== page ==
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Thu May 28, 2020, 10:24 AM

A Square Mile of "Ready for Anything"

from YES! Magazine:

A Square Mile of “Ready for Anything”
“When you have humans and you have heart, you’re pretty much used to doing what you have to do to make things happen.”


When Seattle Public Schools announced it was suspending classes in response to the coronavirus outbreak, Lashanna Williams naturally thought about the children in her South Park neighborhood.

About 90% qualify for free or reduced-price meals at school. And while the district would provide students with sack lunches during the school closures, that still meant some would be missing that important first meal of the day.

So Williams came up with a plan to offer community breakfasts—scrambled eggs and pancakes, mostly. (She learned soon enough that nobody wanted oatmeal.) In her driveway she set up a tent, tables, hot plates, a griddle. When owners of the popular neighborhood coffee shop, Resistencia Coffee, learned what she was doing, they offered her their space, insisting when she demurred. Uncle Eddie’s sandwich shop, before it closed, gave Williams the meat from its freezer and more people than she could reasonably accommodate signed up to help set up, distribute food, and clean up afterward.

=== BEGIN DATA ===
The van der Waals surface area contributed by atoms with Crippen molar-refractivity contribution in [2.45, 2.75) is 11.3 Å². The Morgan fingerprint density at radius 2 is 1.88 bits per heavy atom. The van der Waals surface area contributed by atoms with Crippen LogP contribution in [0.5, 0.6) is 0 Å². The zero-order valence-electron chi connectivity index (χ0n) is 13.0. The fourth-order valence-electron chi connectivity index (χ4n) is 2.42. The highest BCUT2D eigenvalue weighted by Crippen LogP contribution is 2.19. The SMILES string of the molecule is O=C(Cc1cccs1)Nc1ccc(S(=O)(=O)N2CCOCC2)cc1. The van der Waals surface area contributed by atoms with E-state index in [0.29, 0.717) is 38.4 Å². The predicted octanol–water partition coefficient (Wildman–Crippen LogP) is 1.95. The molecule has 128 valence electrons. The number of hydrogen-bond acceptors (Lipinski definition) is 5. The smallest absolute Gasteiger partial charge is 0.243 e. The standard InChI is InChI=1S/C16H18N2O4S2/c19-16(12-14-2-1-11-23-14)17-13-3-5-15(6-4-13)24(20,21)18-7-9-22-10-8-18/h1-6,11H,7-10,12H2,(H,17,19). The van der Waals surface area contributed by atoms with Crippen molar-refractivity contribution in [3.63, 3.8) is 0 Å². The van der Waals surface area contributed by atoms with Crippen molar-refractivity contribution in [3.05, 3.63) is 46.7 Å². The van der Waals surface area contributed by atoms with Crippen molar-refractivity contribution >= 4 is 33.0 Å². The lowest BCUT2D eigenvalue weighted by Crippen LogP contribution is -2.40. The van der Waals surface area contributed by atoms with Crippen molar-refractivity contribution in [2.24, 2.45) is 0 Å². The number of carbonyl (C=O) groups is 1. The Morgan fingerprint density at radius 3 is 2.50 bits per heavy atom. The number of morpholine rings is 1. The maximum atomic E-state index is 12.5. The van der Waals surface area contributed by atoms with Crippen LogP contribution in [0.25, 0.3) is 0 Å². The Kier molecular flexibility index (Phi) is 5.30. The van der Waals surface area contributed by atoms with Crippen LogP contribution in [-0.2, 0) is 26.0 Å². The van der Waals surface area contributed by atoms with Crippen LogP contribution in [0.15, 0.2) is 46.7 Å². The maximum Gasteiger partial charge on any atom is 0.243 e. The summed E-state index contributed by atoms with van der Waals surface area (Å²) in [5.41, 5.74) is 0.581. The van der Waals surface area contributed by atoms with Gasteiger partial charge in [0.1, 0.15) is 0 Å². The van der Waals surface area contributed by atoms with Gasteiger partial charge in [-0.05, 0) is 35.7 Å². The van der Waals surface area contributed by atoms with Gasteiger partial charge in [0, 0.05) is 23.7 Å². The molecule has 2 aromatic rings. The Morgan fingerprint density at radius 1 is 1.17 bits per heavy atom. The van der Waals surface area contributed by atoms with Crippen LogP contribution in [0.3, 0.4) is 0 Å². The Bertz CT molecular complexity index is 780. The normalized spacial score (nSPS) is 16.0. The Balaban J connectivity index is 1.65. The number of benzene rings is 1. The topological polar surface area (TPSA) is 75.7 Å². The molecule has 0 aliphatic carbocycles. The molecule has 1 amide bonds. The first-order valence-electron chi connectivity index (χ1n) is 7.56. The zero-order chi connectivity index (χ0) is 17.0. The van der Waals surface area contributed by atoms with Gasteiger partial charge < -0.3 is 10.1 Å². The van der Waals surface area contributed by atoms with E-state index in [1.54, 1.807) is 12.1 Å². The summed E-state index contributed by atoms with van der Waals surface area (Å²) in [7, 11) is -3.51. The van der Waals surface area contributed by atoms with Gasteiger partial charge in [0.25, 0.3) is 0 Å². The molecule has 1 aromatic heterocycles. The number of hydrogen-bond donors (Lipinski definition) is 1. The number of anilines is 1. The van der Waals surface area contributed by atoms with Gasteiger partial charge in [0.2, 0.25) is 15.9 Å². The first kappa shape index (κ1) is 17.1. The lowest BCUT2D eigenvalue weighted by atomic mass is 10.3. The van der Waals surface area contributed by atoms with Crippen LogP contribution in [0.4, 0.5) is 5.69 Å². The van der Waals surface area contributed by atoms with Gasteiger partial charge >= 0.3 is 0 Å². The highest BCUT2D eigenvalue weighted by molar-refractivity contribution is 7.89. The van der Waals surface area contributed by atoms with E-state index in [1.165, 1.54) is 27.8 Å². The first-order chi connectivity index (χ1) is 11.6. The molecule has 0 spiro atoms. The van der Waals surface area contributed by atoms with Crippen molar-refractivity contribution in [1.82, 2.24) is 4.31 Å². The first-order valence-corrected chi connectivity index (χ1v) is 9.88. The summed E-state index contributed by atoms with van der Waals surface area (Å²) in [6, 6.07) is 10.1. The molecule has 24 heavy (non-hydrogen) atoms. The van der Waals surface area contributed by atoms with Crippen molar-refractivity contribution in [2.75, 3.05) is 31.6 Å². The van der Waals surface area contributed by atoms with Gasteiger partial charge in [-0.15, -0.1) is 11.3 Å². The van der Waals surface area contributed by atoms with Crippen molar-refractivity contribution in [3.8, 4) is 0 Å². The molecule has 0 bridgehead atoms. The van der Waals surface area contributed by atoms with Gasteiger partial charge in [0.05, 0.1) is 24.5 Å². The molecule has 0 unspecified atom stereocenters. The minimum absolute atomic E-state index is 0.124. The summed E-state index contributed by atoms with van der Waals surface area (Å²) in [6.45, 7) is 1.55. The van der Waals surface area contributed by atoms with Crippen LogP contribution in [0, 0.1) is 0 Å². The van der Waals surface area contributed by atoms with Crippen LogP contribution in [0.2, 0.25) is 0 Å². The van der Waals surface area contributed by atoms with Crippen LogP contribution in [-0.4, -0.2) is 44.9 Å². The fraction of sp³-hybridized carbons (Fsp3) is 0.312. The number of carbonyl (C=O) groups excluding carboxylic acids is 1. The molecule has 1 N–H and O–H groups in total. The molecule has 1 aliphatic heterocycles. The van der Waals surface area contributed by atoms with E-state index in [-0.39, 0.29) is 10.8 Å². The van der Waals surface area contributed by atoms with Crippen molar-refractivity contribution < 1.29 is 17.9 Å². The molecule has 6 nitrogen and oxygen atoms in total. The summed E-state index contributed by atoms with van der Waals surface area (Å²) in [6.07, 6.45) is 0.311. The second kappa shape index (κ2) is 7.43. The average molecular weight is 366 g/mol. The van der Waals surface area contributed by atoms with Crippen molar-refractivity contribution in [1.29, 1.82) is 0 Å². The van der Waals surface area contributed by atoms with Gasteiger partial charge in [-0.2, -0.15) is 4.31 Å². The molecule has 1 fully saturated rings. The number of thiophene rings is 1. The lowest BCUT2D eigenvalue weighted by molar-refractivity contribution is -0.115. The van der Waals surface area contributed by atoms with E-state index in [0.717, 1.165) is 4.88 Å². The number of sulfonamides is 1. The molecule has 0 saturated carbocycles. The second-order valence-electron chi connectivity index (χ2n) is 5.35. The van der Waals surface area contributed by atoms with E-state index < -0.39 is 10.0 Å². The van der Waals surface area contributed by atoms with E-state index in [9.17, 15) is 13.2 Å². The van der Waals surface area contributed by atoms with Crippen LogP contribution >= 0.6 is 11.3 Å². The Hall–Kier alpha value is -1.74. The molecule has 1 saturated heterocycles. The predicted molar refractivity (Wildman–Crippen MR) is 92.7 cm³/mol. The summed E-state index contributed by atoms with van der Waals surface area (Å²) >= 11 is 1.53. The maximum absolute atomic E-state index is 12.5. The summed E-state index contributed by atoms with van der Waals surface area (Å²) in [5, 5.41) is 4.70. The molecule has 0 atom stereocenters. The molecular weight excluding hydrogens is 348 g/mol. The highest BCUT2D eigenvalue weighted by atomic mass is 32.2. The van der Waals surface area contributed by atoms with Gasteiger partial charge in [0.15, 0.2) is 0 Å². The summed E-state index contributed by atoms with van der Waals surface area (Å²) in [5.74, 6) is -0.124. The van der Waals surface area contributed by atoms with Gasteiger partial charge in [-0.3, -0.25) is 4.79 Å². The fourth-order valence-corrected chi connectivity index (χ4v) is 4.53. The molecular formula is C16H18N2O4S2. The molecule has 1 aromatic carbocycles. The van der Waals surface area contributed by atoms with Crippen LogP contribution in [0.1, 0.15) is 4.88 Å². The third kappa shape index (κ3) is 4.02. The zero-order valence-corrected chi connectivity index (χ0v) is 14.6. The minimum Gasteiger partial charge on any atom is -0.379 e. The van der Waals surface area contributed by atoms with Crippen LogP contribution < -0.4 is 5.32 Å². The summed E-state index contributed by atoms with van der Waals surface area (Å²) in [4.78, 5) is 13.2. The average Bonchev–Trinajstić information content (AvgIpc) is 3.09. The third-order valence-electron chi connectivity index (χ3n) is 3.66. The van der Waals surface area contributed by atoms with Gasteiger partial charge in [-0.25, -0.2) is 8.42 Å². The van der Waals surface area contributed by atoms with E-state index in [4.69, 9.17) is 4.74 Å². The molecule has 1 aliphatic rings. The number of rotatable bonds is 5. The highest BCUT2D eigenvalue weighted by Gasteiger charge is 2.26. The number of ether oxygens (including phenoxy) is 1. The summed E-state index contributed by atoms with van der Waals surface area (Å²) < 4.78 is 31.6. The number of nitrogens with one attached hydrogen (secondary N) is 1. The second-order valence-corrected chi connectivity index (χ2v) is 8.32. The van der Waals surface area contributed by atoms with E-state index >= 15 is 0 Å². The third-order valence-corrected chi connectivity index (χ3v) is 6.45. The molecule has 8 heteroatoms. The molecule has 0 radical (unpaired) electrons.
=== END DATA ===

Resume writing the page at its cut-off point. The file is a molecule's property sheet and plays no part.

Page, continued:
By the time Gov. Jay Inslee ordered residents to shelter in place less than two weeks later, Williams had already pivoted, organizing a network of food stands and sharing tables in neighbors’ driveways—some of them operating 24 hours a day—so people could get supplies anytime they needed them. Fresh produce. Non-perishables. Toys. Books. Toilet paper. Donations, she says, came in “Bernie Sanders-style”— small contributions of as little as $2—from across the country, but many from right there in the neighborhood.

In this gritty, square-mile pocket south of Seattle, residents created a GoFundMe account to help pay rent for neighbors who had lost their jobs when businesses closed following the coronavirus outbreak. They began communal grocery shopping in the neighborhood, where there are few fresh food markets, and a barter system has emerged for people to exchange what extras they have. .................(more)


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